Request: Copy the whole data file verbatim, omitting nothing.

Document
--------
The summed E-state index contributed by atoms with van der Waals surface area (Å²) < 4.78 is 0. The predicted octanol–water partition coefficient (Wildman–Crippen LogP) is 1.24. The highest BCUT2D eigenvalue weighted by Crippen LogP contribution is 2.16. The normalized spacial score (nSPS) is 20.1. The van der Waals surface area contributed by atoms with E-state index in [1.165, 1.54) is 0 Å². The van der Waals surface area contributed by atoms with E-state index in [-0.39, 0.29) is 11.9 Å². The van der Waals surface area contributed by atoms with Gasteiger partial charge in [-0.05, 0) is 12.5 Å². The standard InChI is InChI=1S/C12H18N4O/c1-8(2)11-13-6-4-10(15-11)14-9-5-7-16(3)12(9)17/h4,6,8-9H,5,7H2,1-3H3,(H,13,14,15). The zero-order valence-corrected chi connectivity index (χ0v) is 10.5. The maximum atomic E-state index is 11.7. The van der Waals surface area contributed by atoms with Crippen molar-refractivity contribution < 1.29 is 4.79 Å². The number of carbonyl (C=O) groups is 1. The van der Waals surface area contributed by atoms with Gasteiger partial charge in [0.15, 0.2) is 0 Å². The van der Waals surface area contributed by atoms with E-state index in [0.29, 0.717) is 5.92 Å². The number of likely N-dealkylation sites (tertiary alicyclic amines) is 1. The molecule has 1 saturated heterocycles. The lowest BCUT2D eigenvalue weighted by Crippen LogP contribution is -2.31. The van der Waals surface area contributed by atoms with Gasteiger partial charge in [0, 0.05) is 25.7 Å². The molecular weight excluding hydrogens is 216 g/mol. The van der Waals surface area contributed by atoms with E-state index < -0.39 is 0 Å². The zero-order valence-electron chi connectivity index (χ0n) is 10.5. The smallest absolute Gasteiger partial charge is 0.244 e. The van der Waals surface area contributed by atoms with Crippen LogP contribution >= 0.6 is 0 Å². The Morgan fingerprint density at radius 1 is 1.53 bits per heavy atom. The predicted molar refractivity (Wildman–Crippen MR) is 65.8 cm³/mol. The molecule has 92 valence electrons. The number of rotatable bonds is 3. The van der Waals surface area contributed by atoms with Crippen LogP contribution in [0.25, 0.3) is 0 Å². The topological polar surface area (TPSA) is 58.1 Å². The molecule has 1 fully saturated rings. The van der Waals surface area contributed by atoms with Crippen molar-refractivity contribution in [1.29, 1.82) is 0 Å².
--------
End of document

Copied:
The summed E-state index contributed by atoms with van der Waals surface area (Å²) < 4.78 is 0. The predicted octanol–water partition coefficient (Wildman–Crippen LogP) is 1.24. The highest BCUT2D eigenvalue weighted by Crippen LogP contribution is 2.16. The normalized spacial score (nSPS) is 20.1. The van der Waals surface area contributed by atoms with E-state index in [1.165, 1.54) is 0 Å². The van der Waals surface area contributed by atoms with E-state index in [-0.39, 0.29) is 11.9 Å². The van der Waals surface area contributed by atoms with Gasteiger partial charge in [-0.05, 0) is 12.5 Å². The standard InChI is InChI=1S/C12H18N4O/c1-8(2)11-13-6-4-10(15-11)14-9-5-7-16(3)12(9)17/h4,6,8-9H,5,7H2,1-3H3,(H,13,14,15). The zero-order valence-corrected chi connectivity index (χ0v) is 10.5. The maximum atomic E-state index is 11.7. The van der Waals surface area contributed by atoms with Crippen molar-refractivity contribution < 1.29 is 4.79 Å². The number of carbonyl (C=O) groups is 1. The van der Waals surface area contributed by atoms with Gasteiger partial charge in [0.15, 0.2) is 0 Å². The van der Waals surface area contributed by atoms with E-state index in [0.29, 0.717) is 5.92 Å². The number of likely N-dealkylation sites (tertiary alicyclic amines) is 1. The molecule has 1 saturated heterocycles. The lowest BCUT2D eigenvalue weighted by Crippen LogP contribution is -2.31. The van der Waals surface area contributed by atoms with Gasteiger partial charge in [0, 0.05) is 25.7 Å². The molecular weight excluding hydrogens is 216 g/mol. The van der Waals surface area contributed by atoms with E-state index < -0.39 is 0 Å². The zero-order valence-electron chi connectivity index (χ0n) is 10.5. The smallest absolute Gasteiger partial charge is 0.244 e. The van der Waals surface area contributed by atoms with Crippen LogP contribution >= 0.6 is 0 Å². The Morgan fingerprint density at radius 1 is 1.53 bits per heavy atom. The predicted molar refractivity (Wildman–Crippen MR) is 65.8 cm³/mol. The molecule has 92 valence electrons. The number of rotatable bonds is 3. The van der Waals surface area contributed by atoms with Crippen LogP contribution in [0.25, 0.3) is 0 Å². The topological polar surface area (TPSA) is 58.1 Å². The molecule has 1 fully saturated rings. The van der Waals surface area contributed by atoms with Crippen molar-refractivity contribution in [1.29, 1.82) is 0 Å².